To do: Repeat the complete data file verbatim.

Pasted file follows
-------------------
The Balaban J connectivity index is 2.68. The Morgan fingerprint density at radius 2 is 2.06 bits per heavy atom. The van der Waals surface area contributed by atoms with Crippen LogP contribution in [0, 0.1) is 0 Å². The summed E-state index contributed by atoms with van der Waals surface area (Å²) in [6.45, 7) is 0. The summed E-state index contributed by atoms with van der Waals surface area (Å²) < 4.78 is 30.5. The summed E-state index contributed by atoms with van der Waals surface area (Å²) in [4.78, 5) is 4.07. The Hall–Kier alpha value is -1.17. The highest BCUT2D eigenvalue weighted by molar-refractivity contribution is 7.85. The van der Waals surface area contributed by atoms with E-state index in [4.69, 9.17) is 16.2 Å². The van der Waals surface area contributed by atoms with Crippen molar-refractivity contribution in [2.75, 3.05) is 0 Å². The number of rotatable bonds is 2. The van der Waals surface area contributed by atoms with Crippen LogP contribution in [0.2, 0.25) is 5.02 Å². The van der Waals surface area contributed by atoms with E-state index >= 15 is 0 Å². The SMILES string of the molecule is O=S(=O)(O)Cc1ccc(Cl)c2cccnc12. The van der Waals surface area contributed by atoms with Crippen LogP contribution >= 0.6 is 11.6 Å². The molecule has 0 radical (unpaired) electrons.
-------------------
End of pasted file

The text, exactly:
The Balaban J connectivity index is 2.68. The Morgan fingerprint density at radius 2 is 2.06 bits per heavy atom. The van der Waals surface area contributed by atoms with Crippen LogP contribution in [0, 0.1) is 0 Å². The summed E-state index contributed by atoms with van der Waals surface area (Å²) in [6.45, 7) is 0. The summed E-state index contributed by atoms with van der Waals surface area (Å²) < 4.78 is 30.5. The summed E-state index contributed by atoms with van der Waals surface area (Å²) in [4.78, 5) is 4.07. The Hall–Kier alpha value is -1.17. The highest BCUT2D eigenvalue weighted by molar-refractivity contribution is 7.85. The van der Waals surface area contributed by atoms with E-state index in [4.69, 9.17) is 16.2 Å². The van der Waals surface area contributed by atoms with Crippen molar-refractivity contribution in [2.75, 3.05) is 0 Å². The number of rotatable bonds is 2. The van der Waals surface area contributed by atoms with Crippen LogP contribution in [0.2, 0.25) is 5.02 Å². The van der Waals surface area contributed by atoms with E-state index >= 15 is 0 Å². The SMILES string of the molecule is O=S(=O)(O)Cc1ccc(Cl)c2cccnc12. The van der Waals surface area contributed by atoms with Crippen LogP contribution >= 0.6 is 11.6 Å². The molecule has 0 radical (unpaired) electrons.